"Do shut up." Gisele tried to pull the laces back together but had her hand swatted away. "I look like a whore," she protested.
Sebastien tipped his head, then leaned forward again and pulled the tattered ribbon from her braid. Her hair slithered out of its confines to tumble over her shoulders. "But a very pretty one. It's perfect." He stood up, straightening his own jacket. "Trust me. He's going to surprise you."
She heaved one last sigh. "How drunk do you suppose he is?"
"Slurring his s's. But sentence structure is still good. I'll see you in ten minutes."
"Better make it twenty," Gisele said slowly. "It will reduce the chances of you ending up on the wrong end of a cavalryman's fists."
Sebastien's dark eyes slid back to the man in the corner in speculation. "You think?"
Giselle stood to join the shorter man. "You're the one who told me he's a hero. Let's find out."
Jamie Montcrief, known in another life as James Edward Anthony Montcrief, cavalry captain in the King's Dragoon Guards of the British army and bastard son to the ninth Duke of Reddyck, stared deeply into the bottom of his ale pot and wondered fuzzily how it had come to be empty so quickly. He was sure he had just ordered a fresh drink. Perhaps the girl had spilled it on the way over and he hadn't noticed. That happened a lot these days. Not noticing things. Which was fine. In fact, it was better than fine.
"You look thirsty." As if by magic, a full cup of liquid sloshed to the table in front of him.
Startled, he looked up, only to be presented with a view of stunning breasts. They were full and firm, straining against the fabric of a poorly laced bodice, and despite the fact that they were not entirely in focus, his body reacted with reprehensible speed. He reached out, intending to caress the luscious perfection before him, only to snatch his hand back a moment later when sluggish honor demanded retreat. Mortified, he dragged his eyes up from the woman's chest to her face, hoping against hope she might not have noticed.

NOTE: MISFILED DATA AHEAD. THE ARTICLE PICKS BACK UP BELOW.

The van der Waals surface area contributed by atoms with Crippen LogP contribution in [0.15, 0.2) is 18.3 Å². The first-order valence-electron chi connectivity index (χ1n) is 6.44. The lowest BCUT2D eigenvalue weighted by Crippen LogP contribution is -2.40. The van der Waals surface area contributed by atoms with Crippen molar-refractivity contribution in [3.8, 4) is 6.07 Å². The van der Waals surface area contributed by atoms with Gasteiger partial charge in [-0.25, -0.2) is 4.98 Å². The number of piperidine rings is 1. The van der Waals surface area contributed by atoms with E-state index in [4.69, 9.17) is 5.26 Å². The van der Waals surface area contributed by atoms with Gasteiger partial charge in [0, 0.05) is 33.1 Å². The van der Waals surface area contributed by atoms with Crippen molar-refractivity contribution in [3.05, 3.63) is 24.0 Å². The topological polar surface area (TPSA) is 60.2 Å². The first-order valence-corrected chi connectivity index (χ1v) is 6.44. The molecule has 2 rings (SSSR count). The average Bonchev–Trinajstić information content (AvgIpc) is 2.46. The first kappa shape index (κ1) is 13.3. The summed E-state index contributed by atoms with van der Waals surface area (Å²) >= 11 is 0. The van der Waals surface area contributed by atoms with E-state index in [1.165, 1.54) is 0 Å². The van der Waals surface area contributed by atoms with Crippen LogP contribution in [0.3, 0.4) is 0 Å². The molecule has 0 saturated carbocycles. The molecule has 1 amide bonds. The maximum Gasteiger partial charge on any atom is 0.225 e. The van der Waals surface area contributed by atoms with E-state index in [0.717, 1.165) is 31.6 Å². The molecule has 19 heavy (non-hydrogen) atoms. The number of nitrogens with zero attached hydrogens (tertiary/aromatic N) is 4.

He should have kept his eyes on her breasts.
For shimmering before him was a fantasy. His fantasy. The one he had carefully created in his imagination to chase away the reality of miserable marches, insufferable nights, unspeakable hunger, and bone-numbing dread. Everything he had hoped to possess in a woman was sliding onto the bench opposite him, a shy smile on her face. And it was a face that could start a war. High cheekbones, a full mouth, eyes almost exotic in their shape. Pale hair that fell in thick sheets carelessly around her head and over her shoulders.
He opened his mouth to say something clever, yet all his words seemed to have drowned themselves in the depths of his drink. He cursed inwardly, wishing for the first time in many months he weren't drunk. She seemed not to notice. Instead she cheerfully raised her own full pot of ale in a silent toast and proceeded to drain it. At a loss for anything better to do, he followed suit.